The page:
IN THIS ISSUE
- Would you benefit from using a nipple shield?
- A closer look at when nipple shields can be useful
- Selecting a nipple shield
- How to use a nipple shield
- How to wean off of a nipple shield
- Support through CLS
WOULD YOU BENEFIT FROM USING A NIPPLE SHIELD?
A nipple shield is a soft, flexible silicone cover that was developed to cover the nipple and the areola of a breastfeeding mom. The tip of the shield has a number of holes in the tip that allows for breastmilk to flow through it. It was developed to aid those moms who were experiencing a variety of breastfeeding challenges from nipple pain to difficulty with latch.
The frustrations that accompany these breastfeeding hurdles can make breastfeeding very challenging for some women. If you are experiencing some of these challenges, then you may want to consider trying a nipple shield to help you get over these hurdles and maintain a breastfeeding relationship with your baby.
It is important to note that this is a temporary tool. In this handout, we will cover the pro’s, con’s, proper use of, and how to wean off of a nipple shield.
WHO MAY BENEFIT FROM USING A NIPPLE SHIELD?
- Women with flat, short or inverted nipples experiencing latch difficulties.
- Women who have sore or cracked nipples.
- Premature babies.
- Babies who were offered bottles and have developed a preference to bottle teats.
Furthermore, if using a shield, it is recommended that you seek help from a lactation consultant to help you identify what the root cause of your breastfeeding challenge is and how to best correct it before deciding if a nipple shield is the best choice for you. Sometimes, a little fine-tuning and extra help with latching or how you position your baby at the breast can be just the thing that you need to overcome your breastfeeding hurdles.
A CLOSER LOOK AT WHEN NIPPLES SHIELDS CAN BE USEFUL
POOR OR DIFFICULT LATCH DUE TO FLAT, SHORT OR INVERTED NIPPLES OR A TONGUE-TIE
The roof of a baby’s mouth acts as a trigger point for the sucking reflex. When your nipple is drawn into your baby’s mouth during latching, and reaches that spot between the junction of the hard and soft palate of the roof of the mouth, it sparks an interest in sucking and breastfeeding. But sometimes, when a mother has flat, short or inverted nipples, it may be difficult to get the nipple to reach that sweet spot that helps remind the baby to stay interested in latching and staying on. A well-fitted nipple shield may be able to provide that firm touch that acts as a trigger for breastfeeding.
This can also be the case, if a baby is identified to have a tight frenulum, where the tongue is attached to the baby’s mouth in such a way that it is unable to move freely, making it difficult remove milk from the breast. A tight frenulum can also cause a poor latch and/or sore cracked nipples, and use of nipple shield may help to ease the breastfeeding complications associated with this condition until you can get it further evaluated by a Ear-Nose & Throat specialist or Pediatric Dentist.
SORE OR CRACKED NIPPLES
A nipple shield will act as a barrier between your nipple and your baby’s mouth and likely reduce some of the pain involved with breastfeeding when the condition of your nipples is sore or there is damage to the skin.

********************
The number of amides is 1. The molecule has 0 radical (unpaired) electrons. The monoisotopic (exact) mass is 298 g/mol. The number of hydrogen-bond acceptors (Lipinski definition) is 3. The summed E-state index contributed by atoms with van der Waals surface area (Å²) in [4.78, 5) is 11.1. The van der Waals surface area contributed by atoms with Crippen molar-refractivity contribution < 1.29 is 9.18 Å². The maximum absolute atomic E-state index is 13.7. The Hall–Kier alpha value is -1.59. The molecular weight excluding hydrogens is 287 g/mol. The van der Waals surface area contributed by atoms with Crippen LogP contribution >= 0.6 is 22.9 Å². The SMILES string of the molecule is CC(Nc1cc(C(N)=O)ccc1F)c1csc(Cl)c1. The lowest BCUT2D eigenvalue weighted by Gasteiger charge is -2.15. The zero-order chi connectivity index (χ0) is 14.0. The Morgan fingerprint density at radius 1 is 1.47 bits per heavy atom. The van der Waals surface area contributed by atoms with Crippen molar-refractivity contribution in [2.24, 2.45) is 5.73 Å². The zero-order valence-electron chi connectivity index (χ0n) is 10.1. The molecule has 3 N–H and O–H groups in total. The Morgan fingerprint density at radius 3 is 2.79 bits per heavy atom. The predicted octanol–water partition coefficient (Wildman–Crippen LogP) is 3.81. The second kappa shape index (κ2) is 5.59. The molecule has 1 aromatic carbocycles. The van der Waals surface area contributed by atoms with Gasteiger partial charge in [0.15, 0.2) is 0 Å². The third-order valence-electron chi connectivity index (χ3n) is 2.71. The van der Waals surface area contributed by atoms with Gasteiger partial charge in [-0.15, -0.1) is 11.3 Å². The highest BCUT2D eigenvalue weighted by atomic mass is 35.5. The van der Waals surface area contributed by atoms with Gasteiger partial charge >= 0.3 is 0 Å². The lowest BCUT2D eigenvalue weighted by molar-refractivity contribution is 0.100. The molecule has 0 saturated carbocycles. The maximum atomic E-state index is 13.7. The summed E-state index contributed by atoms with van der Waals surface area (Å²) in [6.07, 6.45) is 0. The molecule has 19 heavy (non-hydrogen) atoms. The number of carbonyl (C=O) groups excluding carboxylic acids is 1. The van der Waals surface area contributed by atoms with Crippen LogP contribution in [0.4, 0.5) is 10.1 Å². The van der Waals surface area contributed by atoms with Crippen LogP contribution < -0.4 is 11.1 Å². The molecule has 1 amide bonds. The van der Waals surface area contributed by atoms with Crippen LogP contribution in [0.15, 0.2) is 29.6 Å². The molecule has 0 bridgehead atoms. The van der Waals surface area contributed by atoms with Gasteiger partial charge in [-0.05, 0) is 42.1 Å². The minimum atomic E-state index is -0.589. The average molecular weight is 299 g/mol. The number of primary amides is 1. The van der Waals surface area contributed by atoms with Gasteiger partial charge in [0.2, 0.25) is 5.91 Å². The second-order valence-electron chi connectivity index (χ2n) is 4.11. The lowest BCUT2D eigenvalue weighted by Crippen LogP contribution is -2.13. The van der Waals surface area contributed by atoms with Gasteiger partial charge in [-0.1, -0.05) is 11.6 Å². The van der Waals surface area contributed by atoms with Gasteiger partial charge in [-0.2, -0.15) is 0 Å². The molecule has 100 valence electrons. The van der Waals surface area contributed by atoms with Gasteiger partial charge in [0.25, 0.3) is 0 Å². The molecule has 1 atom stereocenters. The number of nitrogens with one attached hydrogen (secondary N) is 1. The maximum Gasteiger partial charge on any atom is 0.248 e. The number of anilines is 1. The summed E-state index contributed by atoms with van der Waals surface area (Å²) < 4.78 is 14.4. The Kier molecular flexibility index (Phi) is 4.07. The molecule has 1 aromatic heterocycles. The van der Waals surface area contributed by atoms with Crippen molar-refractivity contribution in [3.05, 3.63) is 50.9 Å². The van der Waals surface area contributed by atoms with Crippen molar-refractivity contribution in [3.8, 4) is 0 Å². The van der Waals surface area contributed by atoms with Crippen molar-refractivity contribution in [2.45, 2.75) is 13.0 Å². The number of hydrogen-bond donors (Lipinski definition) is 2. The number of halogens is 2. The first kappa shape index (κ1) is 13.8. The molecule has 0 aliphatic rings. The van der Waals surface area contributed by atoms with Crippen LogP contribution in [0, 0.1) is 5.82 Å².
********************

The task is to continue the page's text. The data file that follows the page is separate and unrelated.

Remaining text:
However, sore, cracked, bleeding nipples are often a result of an improper or shallow latch, and it is very important to address this issue. Using a nipple shield during this time may help maintain the breastfeeding relationship between you and baby while you work on correcting and establishing a deeper latch.
Occasionally, there may be some additional feeding challenges for babies born prematurely (born before 37 weeks). Many of the reflexes needed for breastfeeding may not be fully developed in a baby born before 37 weeks. These reflexes include extending the tongue to grasp the breast, the rooting reflex, and a coordinated suck, swallow and breath pattern.
A nipple shield can be used as a tool to provide extra milk flow and the extra firm touch to roof of the mouth to give these babies a boost in their instincts for breastfeeding.
If your baby was introduced to a bottle, teat or pacifier before positive breastfeeding habits and a good latch could be established, it is possible that your baby may develop a preference to the feel of a firm pressure from this teat/pacifier and then go on to refuse your very own nipple. Use of nipple shield may be a good tool to help you transition your baby to the breast.
SELECTING A NIPPLE SHIELD
A nipple shield can be purchased in some stores that have a focus on baby supplies or can be purchased online. There are several brands and a variety of different shapes and sizes for nipple shields on the market.
One must take into account the baby’s mouth size as well as the mother’s nipple size when considering which size nipple to purchase. Sizes tend to range from 16 mm all the way up to 28 mm, but will oftentimes also be marketed as small, medium or large. It is recommended that a small size (16mm or 20mm) be used for premature or very small babies. The medium (24 mm) tends to be used most commonly for average sized, larger and older babies.
Some women will choose to use one size shield for one breast but may need a smaller and larger sized shield for the other breast, accommodating for variation in nipple size from side to side. As well, it is best to choose the largest size shield that works for you and your baby, so that the nipple can stretch and move freely within the shield without rubbing against the sides and causing any restriction in the milk flow.
Here is another tip for finding your optimal breast shield size: measure your nipple diameter: Using a ruler or measuring tape, measure the diameter of your nipple at the base (across the middle) in millimeters (mm). 1 cm = 10 mm. Do not include your areola.